It is fitting that San Francisco Opera's new production of Iphigénie en Tauride (Iphigenia in Tauris) feels extremely contemporary. Indeed, Gluck's work, which premiered in 1779, would have sounded revolutionary in its time. Christoph Willibald Gluck set out to reform opera, starting in 1762 with Orfeo ed Euridice, in order to strip it of all the complexities and decorations that he felt were unnecessary.
An ensemble as well-established and famous as Chanticleer is likely to inspire imitators. Its sound, which was once unique, has spawned countless men's a cappella choral groups around the country. Friday evening's Clerestory concert, however, proved that this group is not an imitator of the Chanticleer style but rather a champion of it. The depth and beauty of Clerestory's final presentation of its inaugural season established the group as one to watch in years to come.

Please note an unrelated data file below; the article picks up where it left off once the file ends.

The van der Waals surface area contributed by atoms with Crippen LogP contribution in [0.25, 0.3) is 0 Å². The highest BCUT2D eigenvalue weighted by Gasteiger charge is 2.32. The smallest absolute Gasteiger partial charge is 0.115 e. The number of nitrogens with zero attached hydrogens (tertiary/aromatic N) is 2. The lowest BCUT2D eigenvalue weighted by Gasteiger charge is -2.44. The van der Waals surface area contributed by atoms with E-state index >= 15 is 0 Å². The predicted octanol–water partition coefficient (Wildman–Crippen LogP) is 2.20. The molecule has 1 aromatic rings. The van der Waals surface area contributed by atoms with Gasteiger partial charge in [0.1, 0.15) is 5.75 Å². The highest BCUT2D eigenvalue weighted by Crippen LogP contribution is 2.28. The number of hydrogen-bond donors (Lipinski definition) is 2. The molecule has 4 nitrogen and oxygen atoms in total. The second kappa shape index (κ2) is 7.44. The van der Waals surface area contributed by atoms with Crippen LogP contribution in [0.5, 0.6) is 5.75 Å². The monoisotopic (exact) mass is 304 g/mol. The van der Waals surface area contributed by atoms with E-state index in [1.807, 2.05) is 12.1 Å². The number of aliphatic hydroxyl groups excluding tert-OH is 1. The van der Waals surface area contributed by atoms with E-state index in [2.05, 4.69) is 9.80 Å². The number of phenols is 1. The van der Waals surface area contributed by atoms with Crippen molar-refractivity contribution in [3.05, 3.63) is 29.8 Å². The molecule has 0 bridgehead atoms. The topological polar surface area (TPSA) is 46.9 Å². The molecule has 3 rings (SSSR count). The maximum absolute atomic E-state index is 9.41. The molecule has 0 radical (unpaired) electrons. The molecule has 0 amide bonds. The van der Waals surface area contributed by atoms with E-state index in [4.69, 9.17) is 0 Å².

Early-music enthusiasts have been known to say that it's not the size of the voice that counts, but rather the interesting things that it can do. The adage was bolstered by Magnificat's presentation of motets by Chiara Cozzolani on Saturday evening at St. Mark's Church in Berkeley. Encouraged by Music Director Warren Stewart, each of the singers brought individuality, drama, and commitment to the challenging program, and the eight women invested the difficult repertoire with color and nuance.
Pocket Opera's concert-version of Handel's Flavio, presented on Saturday at the Florence Gould Theater in the Legion of Honor, combined humor, drama, and musicianship, all signatures of Donald Pippin's company. The occasional uneven moments didn't significantly hamper the enjoyable performance.
When you think of imagery and text painting in Baroque music, you are likely to think first of the era’s early Italian composers and the madrigal tradition. The American Bach Soloists, however, remind us that despite his reputation as a composer of highly technical and complex music, J.S. Bach also turned out incredibly vivid and colorful works.